What is a bunion?

A bunion is a bony lump that forms on the side of the big toe where it meets the foot. This is a very common condition that occurs in people that have an inward-bending big toe, which forms a protrusion on the side of the foot that can attract persistent pressure and inflammation. The scientific name for a bunion is hallux valgus.

Inflammation

A body’s protective immune response to injury or infection. The accumulation of fluid, cells and proteins at the site of an infection or physical injury, resulting in swelling, heat, redness, pain and loss of function.

Causes

Bunions are caused by a common and minor foot condition called 'hallux valgus'. Hallux translates to 'big toe' and valgus means 'bent'. Hallux valgus can occur naturally in some people as their toes develop, can be caused by arthritis in the big toe, or caused by shoes that do not fit correctly. As the bones and joint are angled outward from the foot, they are more prone to ongoing pressure and rubbing. Continuous rubbing on the outer edge of the joint can also cause the skin to become rough and form a callus.

A bunion forms on the side of the foot near the big toe. 

Callus

A hardened or thickened part of the skin that forms at sites of repetitive rubbing.

Joint

A connecting surface or tissue between two bones.

Risk factors

Risk factors associated with developing bunions include:

  • Having a family history of developing bunions;
  • Having arthritis, particularly rheumatoid arthritis, which involves inflammation of the joints;
  • Wearing shoes that do not fit correctly, particularly high heels that are tight, narrow or pointed, which bunch toes together;
  • Having certain foot injuries, and;
  • Gender - bunions occur more frequently in women.

Inflammation

A body’s protective immune response to injury or infection. The accumulation of fluid, cells and proteins at the site of an infection or physical injury, resulting in swelling, heat, redness, pain and loss of function.

Signs and symptoms

The presence of a bunion can be indicated by:

  • A sore, red or swollen bump on the outside base of the big toe;
  • Thickened skin on the outside base of the big toe;
  • Ongoing or intermittent pain;
  • Limited movement of the big toe;
  • Widening of the foot;
  • Difficulty walking, and;
  • Calluses or corns where the big toe and second toe overlap and rub.

Methods for diagnosis

Bunions can easily be identified by a doctor during a foot examination. To determine if movement is limited in the big toe, the doctor may watch as the patient moves their toe back and forth or walks barefoot. An X-ray may also be taken of the foot. The patient may also be referred to a podiatrist or orthopaedic foot specialist that works specifically in the diagnosis and treatment of foot conditions.

Orthopaedic

The medical specialty that look at deformities and diseases of the bones.

Podiatrist

A health professional trained to treat conditions that affect the feet.

Types of treatment

Depending on the severity of the bunion, various treatment options are available. These are categorised generally into simple self-management techniques or surgical operations.

Self care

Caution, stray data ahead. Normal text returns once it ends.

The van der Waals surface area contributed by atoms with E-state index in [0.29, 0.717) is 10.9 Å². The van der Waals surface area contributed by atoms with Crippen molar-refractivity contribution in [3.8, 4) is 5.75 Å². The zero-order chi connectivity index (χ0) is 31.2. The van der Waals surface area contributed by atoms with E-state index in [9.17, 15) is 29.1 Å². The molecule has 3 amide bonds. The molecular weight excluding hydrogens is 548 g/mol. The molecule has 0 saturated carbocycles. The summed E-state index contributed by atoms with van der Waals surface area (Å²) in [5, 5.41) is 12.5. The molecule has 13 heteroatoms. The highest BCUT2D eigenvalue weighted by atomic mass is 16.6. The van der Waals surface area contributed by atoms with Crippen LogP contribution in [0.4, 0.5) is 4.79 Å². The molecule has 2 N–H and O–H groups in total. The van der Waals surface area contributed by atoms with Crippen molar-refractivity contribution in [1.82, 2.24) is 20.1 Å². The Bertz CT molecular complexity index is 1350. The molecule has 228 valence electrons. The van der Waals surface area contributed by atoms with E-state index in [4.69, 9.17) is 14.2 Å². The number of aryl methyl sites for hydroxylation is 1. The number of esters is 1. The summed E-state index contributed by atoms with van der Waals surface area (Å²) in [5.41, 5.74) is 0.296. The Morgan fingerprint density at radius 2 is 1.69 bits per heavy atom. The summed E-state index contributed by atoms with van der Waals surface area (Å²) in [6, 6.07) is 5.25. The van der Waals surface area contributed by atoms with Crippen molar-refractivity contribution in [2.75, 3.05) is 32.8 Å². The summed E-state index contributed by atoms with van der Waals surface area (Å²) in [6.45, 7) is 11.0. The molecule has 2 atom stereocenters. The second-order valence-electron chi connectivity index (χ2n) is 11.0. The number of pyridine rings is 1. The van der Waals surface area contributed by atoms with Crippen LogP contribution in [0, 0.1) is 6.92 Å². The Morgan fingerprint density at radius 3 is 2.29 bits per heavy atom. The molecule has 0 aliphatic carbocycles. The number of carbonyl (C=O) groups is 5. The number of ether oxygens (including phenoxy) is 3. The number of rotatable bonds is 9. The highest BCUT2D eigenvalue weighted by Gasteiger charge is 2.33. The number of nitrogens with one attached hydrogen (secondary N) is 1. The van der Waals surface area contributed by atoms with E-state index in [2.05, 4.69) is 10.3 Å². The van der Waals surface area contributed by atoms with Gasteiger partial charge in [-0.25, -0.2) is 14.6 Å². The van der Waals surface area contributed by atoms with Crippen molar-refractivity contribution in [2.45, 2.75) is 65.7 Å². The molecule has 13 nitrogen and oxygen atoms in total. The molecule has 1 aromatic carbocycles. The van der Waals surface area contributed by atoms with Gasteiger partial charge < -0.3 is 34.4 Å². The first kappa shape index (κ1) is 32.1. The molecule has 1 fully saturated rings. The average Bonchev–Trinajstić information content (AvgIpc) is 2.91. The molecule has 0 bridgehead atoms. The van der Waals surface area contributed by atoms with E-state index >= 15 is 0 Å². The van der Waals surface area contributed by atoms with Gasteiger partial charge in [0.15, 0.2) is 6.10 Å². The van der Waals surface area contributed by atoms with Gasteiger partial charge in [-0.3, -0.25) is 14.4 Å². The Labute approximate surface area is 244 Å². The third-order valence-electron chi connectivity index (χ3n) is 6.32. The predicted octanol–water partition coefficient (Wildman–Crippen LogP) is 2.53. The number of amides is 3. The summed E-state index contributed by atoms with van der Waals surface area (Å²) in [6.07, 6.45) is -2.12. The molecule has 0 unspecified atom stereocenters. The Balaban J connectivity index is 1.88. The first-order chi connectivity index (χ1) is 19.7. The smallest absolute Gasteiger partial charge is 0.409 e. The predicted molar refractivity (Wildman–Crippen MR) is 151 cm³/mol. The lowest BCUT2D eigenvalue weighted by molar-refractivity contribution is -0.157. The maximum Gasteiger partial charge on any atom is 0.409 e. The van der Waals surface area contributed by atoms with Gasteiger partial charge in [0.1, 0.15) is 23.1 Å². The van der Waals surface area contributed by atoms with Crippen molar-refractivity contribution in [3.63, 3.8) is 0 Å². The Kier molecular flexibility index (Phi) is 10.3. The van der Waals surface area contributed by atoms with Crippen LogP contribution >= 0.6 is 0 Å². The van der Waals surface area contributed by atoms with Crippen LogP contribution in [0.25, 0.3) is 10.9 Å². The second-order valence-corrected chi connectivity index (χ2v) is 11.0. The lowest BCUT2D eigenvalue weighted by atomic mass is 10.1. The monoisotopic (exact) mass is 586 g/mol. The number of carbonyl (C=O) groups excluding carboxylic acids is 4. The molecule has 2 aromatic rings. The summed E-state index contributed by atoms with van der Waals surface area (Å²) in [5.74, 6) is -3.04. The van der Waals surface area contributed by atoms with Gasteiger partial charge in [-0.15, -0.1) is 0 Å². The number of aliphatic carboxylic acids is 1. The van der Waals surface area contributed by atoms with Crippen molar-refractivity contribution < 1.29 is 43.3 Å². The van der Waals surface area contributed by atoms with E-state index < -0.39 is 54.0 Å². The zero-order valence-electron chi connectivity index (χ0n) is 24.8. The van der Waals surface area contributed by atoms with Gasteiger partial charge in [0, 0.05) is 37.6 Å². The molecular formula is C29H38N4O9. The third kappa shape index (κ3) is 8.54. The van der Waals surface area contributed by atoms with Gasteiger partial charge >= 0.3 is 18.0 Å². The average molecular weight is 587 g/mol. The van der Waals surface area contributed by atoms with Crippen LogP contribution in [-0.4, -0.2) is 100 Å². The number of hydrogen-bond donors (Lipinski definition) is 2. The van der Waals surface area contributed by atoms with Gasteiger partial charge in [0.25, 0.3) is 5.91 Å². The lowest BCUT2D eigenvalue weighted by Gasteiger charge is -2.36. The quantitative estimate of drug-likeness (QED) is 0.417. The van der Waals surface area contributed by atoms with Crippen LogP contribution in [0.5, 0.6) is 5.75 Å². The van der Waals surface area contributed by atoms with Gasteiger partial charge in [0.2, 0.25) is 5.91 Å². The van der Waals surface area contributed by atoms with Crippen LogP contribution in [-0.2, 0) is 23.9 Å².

Self care techniques can include:

  • Wearing shoes that fit correctly with plenty of room for the toes;
  • Applying a thick, ring-shaped adhesive pad around the bunion to distribute pressure evenly;
  • Applying ice to relieve soreness and inflammation;
  • Pain-relief medications such as paracetamol;
  • Using arch-support inserts to reduce pain in the front of the foot, and;
  • Separating the big and second toes while sleeping using a splint or a wedge to reduce toe deformity.

Surgical operations

If self-care treatments are not successful in treating the bunion, surgery is possible. Operations are generally only required if there is persistent pain or ongoing problems with the feet or toes. A foot surgeon will be required and, depending on the patient's condition, may perform various operations. These can include fusing or joining of joints, the removal of a joint and replacement with an implant, the realigning of bones or reconstruction of soft tissue.

Inflammation

A body’s protective immune response to injury or infection. The accumulation of fluid, cells and proteins at the site of an infection or physical injury, resulting in swelling, heat, redness, pain and loss of function.

Joint

A connecting surface or tissue between two bones.

Potential complications

If pressure is consistently applied to a bunion, a bursa around the big toe can become inflamed, causing a condition called bursitis. The bursa can also become infected and in some cases, the skin can deteriorate to form an ulcer.

A condition called hammertoe can also develop in the second toe, due to persistent sideways pressure from the big toe. Hammertoe is the formation of an abnormal joint that causes a bump and hammer-shaped appearance of the toe.

Osteoarthritis can also occur due to wear and tear of the abnormal joints.

Bursa

A fluid-filled sac that reduces friction between tissues that slide over each other.

Joint

A connecting surface or tissue between two bones.

Ulcer

An open sore in the skin or mucous membranes such as those of the stomach lining, intestine or mouth.

Prognosis

Bunions are a common and usually harmless foot abnormality. At times, inflammation can occur, causing pain and discomfort. Self-care techniques can be used to manage bunions and if required, surgery is possible.

Inflammation

A body’s protective immune response to injury or infection. The accumulation of fluid, cells and proteins at the site of an infection or physical injury, resulting in swelling, heat, redness, pain and loss of function.

Prevention

In some cases, bunions can be prevented by not wearing tight shoes that bunch the toes together. In other cases, prevention of bunions is not possible, such as when there is a history of bunions in the family.